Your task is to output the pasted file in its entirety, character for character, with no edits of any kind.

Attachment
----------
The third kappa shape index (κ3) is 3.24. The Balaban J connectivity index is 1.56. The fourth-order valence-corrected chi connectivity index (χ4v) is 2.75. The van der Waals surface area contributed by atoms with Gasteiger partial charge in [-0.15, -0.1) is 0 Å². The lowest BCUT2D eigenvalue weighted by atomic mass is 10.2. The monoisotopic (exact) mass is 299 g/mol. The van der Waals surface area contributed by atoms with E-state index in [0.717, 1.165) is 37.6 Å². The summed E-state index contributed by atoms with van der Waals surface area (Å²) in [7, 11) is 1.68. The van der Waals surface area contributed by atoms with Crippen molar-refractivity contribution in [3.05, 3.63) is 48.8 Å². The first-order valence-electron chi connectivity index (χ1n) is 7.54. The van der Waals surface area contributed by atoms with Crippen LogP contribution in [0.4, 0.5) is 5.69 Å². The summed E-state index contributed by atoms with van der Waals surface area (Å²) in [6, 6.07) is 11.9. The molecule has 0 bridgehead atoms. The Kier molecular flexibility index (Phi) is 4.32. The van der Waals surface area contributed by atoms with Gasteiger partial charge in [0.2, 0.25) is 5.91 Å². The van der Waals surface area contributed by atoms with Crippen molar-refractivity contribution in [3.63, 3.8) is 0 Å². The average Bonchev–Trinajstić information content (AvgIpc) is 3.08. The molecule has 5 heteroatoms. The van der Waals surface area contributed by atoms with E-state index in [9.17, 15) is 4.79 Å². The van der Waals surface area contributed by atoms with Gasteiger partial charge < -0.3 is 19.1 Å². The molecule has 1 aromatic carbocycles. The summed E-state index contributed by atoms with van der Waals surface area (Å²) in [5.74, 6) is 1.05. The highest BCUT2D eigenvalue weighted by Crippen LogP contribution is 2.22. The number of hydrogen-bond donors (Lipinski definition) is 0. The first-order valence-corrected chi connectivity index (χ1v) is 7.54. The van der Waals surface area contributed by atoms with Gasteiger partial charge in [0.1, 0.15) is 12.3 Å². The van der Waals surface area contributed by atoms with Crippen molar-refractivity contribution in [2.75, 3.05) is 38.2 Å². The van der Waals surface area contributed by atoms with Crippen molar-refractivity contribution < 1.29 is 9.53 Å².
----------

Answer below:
The third kappa shape index (κ3) is 3.24. The Balaban J connectivity index is 1.56. The fourth-order valence-corrected chi connectivity index (χ4v) is 2.75. The van der Waals surface area contributed by atoms with Gasteiger partial charge in [-0.15, -0.1) is 0 Å². The lowest BCUT2D eigenvalue weighted by atomic mass is 10.2. The monoisotopic (exact) mass is 299 g/mol. The van der Waals surface area contributed by atoms with E-state index in [0.717, 1.165) is 37.6 Å². The summed E-state index contributed by atoms with van der Waals surface area (Å²) in [7, 11) is 1.68. The van der Waals surface area contributed by atoms with Crippen molar-refractivity contribution in [3.05, 3.63) is 48.8 Å². The first-order valence-electron chi connectivity index (χ1n) is 7.54. The van der Waals surface area contributed by atoms with Crippen LogP contribution in [0.4, 0.5) is 5.69 Å². The summed E-state index contributed by atoms with van der Waals surface area (Å²) in [6, 6.07) is 11.9. The molecule has 0 bridgehead atoms. The Kier molecular flexibility index (Phi) is 4.32. The van der Waals surface area contributed by atoms with Gasteiger partial charge in [0.2, 0.25) is 5.91 Å². The van der Waals surface area contributed by atoms with Crippen molar-refractivity contribution in [3.63, 3.8) is 0 Å². The average Bonchev–Trinajstić information content (AvgIpc) is 3.08. The molecule has 5 heteroatoms. The van der Waals surface area contributed by atoms with E-state index in [9.17, 15) is 4.79 Å². The van der Waals surface area contributed by atoms with Gasteiger partial charge < -0.3 is 19.1 Å². The molecule has 1 aromatic carbocycles. The summed E-state index contributed by atoms with van der Waals surface area (Å²) in [5.74, 6) is 1.05. The highest BCUT2D eigenvalue weighted by Crippen LogP contribution is 2.22. The number of hydrogen-bond donors (Lipinski definition) is 0. The first-order valence-corrected chi connectivity index (χ1v) is 7.54. The van der Waals surface area contributed by atoms with Gasteiger partial charge in [0.1, 0.15) is 12.3 Å². The van der Waals surface area contributed by atoms with Crippen molar-refractivity contribution in [2.75, 3.05) is 38.2 Å². The van der Waals surface area contributed by atoms with Crippen molar-refractivity contribution < 1.29 is 9.53 Å².